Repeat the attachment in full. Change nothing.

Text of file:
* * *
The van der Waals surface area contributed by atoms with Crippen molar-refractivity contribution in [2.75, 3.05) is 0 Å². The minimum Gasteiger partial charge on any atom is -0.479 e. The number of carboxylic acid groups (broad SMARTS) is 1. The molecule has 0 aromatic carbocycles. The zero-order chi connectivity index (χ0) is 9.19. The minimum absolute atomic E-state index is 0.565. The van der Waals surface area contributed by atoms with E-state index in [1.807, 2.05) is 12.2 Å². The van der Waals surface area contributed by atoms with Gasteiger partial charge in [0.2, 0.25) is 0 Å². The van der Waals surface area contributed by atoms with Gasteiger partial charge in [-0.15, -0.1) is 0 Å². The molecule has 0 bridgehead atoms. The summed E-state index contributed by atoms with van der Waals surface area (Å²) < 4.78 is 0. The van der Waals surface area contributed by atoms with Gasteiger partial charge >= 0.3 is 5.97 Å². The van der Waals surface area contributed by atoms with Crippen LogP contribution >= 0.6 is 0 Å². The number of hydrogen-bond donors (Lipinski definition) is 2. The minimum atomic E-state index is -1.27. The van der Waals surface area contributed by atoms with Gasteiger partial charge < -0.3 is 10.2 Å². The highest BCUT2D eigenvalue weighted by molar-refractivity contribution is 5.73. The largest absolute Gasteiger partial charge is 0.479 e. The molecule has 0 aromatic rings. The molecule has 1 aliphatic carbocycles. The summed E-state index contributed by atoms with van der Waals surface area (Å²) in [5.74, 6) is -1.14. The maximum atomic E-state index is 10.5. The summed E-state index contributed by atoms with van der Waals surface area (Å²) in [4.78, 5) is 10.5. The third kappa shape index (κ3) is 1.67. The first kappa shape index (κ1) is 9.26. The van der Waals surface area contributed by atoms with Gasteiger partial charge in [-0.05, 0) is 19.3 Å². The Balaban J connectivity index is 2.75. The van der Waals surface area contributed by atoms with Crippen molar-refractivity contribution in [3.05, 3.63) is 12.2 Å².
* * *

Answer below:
The van der Waals surface area contributed by atoms with Crippen molar-refractivity contribution in [2.75, 3.05) is 0 Å². The minimum Gasteiger partial charge on any atom is -0.479 e. The number of carboxylic acid groups (broad SMARTS) is 1. The molecule has 0 aromatic carbocycles. The zero-order chi connectivity index (χ0) is 9.19. The minimum absolute atomic E-state index is 0.565. The van der Waals surface area contributed by atoms with E-state index in [1.807, 2.05) is 12.2 Å². The van der Waals surface area contributed by atoms with Gasteiger partial charge in [0.2, 0.25) is 0 Å². The van der Waals surface area contributed by atoms with Gasteiger partial charge in [-0.15, -0.1) is 0 Å². The molecule has 0 bridgehead atoms. The summed E-state index contributed by atoms with van der Waals surface area (Å²) < 4.78 is 0. The van der Waals surface area contributed by atoms with Gasteiger partial charge >= 0.3 is 5.97 Å². The van der Waals surface area contributed by atoms with Crippen LogP contribution >= 0.6 is 0 Å². The number of hydrogen-bond donors (Lipinski definition) is 2. The minimum atomic E-state index is -1.27. The van der Waals surface area contributed by atoms with Gasteiger partial charge < -0.3 is 10.2 Å². The highest BCUT2D eigenvalue weighted by molar-refractivity contribution is 5.73. The largest absolute Gasteiger partial charge is 0.479 e. The molecule has 0 aromatic rings. The molecule has 1 aliphatic carbocycles. The summed E-state index contributed by atoms with van der Waals surface area (Å²) in [5.74, 6) is -1.14. The maximum atomic E-state index is 10.5. The summed E-state index contributed by atoms with van der Waals surface area (Å²) in [4.78, 5) is 10.5. The third kappa shape index (κ3) is 1.67. The first kappa shape index (κ1) is 9.26. The van der Waals surface area contributed by atoms with Gasteiger partial charge in [-0.05, 0) is 19.3 Å². The Balaban J connectivity index is 2.75. The van der Waals surface area contributed by atoms with Crippen molar-refractivity contribution in [3.05, 3.63) is 12.2 Å².